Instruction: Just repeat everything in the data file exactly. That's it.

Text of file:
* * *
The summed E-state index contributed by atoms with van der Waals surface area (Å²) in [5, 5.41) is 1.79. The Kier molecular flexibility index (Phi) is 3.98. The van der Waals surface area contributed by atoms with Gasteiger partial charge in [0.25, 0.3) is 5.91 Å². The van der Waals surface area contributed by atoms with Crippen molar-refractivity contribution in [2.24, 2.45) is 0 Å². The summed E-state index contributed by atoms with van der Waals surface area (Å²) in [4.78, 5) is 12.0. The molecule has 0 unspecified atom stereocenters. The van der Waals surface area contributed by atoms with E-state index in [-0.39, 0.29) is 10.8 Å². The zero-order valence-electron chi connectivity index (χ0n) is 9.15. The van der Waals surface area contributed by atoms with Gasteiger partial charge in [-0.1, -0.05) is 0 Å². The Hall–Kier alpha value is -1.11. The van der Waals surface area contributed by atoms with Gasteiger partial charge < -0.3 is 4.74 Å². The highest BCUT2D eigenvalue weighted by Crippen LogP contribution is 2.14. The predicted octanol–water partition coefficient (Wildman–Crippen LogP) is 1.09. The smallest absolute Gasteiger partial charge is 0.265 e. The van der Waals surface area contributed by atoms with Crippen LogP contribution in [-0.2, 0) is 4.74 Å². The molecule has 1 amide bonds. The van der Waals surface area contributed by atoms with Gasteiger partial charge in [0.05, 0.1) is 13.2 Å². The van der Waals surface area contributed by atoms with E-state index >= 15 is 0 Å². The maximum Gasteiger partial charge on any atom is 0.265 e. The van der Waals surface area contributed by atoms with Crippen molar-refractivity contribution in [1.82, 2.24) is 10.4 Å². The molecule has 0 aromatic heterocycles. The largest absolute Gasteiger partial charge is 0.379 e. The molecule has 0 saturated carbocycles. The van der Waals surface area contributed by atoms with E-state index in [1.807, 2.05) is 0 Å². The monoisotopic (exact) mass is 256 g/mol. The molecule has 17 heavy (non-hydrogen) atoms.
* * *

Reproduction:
The summed E-state index contributed by atoms with van der Waals surface area (Å²) in [5, 5.41) is 1.79. The Kier molecular flexibility index (Phi) is 3.98. The van der Waals surface area contributed by atoms with Gasteiger partial charge in [0.25, 0.3) is 5.91 Å². The van der Waals surface area contributed by atoms with Crippen molar-refractivity contribution in [2.24, 2.45) is 0 Å². The summed E-state index contributed by atoms with van der Waals surface area (Å²) in [4.78, 5) is 12.0. The molecule has 0 unspecified atom stereocenters. The van der Waals surface area contributed by atoms with E-state index in [-0.39, 0.29) is 10.8 Å². The zero-order valence-electron chi connectivity index (χ0n) is 9.15. The van der Waals surface area contributed by atoms with Gasteiger partial charge in [-0.1, -0.05) is 0 Å². The Hall–Kier alpha value is -1.11. The van der Waals surface area contributed by atoms with Gasteiger partial charge < -0.3 is 4.74 Å². The highest BCUT2D eigenvalue weighted by Crippen LogP contribution is 2.14. The predicted octanol–water partition coefficient (Wildman–Crippen LogP) is 1.09. The smallest absolute Gasteiger partial charge is 0.265 e. The van der Waals surface area contributed by atoms with Crippen LogP contribution in [-0.2, 0) is 4.74 Å². The molecule has 1 amide bonds. The van der Waals surface area contributed by atoms with Gasteiger partial charge in [0.05, 0.1) is 13.2 Å². The van der Waals surface area contributed by atoms with E-state index >= 15 is 0 Å². The maximum Gasteiger partial charge on any atom is 0.265 e. The van der Waals surface area contributed by atoms with Crippen molar-refractivity contribution in [1.82, 2.24) is 10.4 Å². The molecule has 0 aromatic heterocycles. The largest absolute Gasteiger partial charge is 0.379 e. The molecule has 0 saturated carbocycles. The van der Waals surface area contributed by atoms with E-state index in [1.807, 2.05) is 0 Å². The monoisotopic (exact) mass is 256 g/mol. The molecule has 17 heavy (non-hydrogen) atoms.